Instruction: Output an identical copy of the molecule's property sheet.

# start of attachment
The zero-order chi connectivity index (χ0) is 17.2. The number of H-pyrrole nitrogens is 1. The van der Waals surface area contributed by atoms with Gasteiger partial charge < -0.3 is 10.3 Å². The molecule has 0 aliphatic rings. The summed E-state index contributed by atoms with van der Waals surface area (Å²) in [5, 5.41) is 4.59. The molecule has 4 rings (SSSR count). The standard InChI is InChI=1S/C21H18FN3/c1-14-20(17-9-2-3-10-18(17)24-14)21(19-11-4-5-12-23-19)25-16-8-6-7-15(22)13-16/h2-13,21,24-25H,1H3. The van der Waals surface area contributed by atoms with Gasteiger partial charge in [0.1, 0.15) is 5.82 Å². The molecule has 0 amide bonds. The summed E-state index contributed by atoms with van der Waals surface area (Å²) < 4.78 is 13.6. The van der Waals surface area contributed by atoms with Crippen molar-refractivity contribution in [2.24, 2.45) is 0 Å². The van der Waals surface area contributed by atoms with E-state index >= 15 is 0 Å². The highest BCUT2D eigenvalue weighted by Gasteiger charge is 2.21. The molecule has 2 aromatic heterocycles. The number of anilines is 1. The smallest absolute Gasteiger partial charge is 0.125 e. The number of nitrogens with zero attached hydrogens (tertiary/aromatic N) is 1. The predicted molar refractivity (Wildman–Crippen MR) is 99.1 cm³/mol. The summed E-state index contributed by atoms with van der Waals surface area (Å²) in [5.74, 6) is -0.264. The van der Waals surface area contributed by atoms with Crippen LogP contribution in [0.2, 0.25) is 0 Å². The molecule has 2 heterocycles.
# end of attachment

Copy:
The zero-order chi connectivity index (χ0) is 17.2. The number of H-pyrrole nitrogens is 1. The van der Waals surface area contributed by atoms with Gasteiger partial charge < -0.3 is 10.3 Å². The molecule has 0 aliphatic rings. The summed E-state index contributed by atoms with van der Waals surface area (Å²) in [5, 5.41) is 4.59. The molecule has 4 rings (SSSR count). The standard InChI is InChI=1S/C21H18FN3/c1-14-20(17-9-2-3-10-18(17)24-14)21(19-11-4-5-12-23-19)25-16-8-6-7-15(22)13-16/h2-13,21,24-25H,1H3. The van der Waals surface area contributed by atoms with Gasteiger partial charge in [0.1, 0.15) is 5.82 Å². The molecule has 0 amide bonds. The summed E-state index contributed by atoms with van der Waals surface area (Å²) < 4.78 is 13.6. The van der Waals surface area contributed by atoms with Crippen molar-refractivity contribution in [2.24, 2.45) is 0 Å². The van der Waals surface area contributed by atoms with E-state index >= 15 is 0 Å². The highest BCUT2D eigenvalue weighted by Gasteiger charge is 2.21. The molecule has 2 aromatic heterocycles. The number of anilines is 1. The smallest absolute Gasteiger partial charge is 0.125 e. The number of nitrogens with zero attached hydrogens (tertiary/aromatic N) is 1. The predicted molar refractivity (Wildman–Crippen MR) is 99.1 cm³/mol. The summed E-state index contributed by atoms with van der Waals surface area (Å²) in [5.74, 6) is -0.264. The van der Waals surface area contributed by atoms with Crippen LogP contribution in [0.2, 0.25) is 0 Å². The molecule has 2 heterocycles.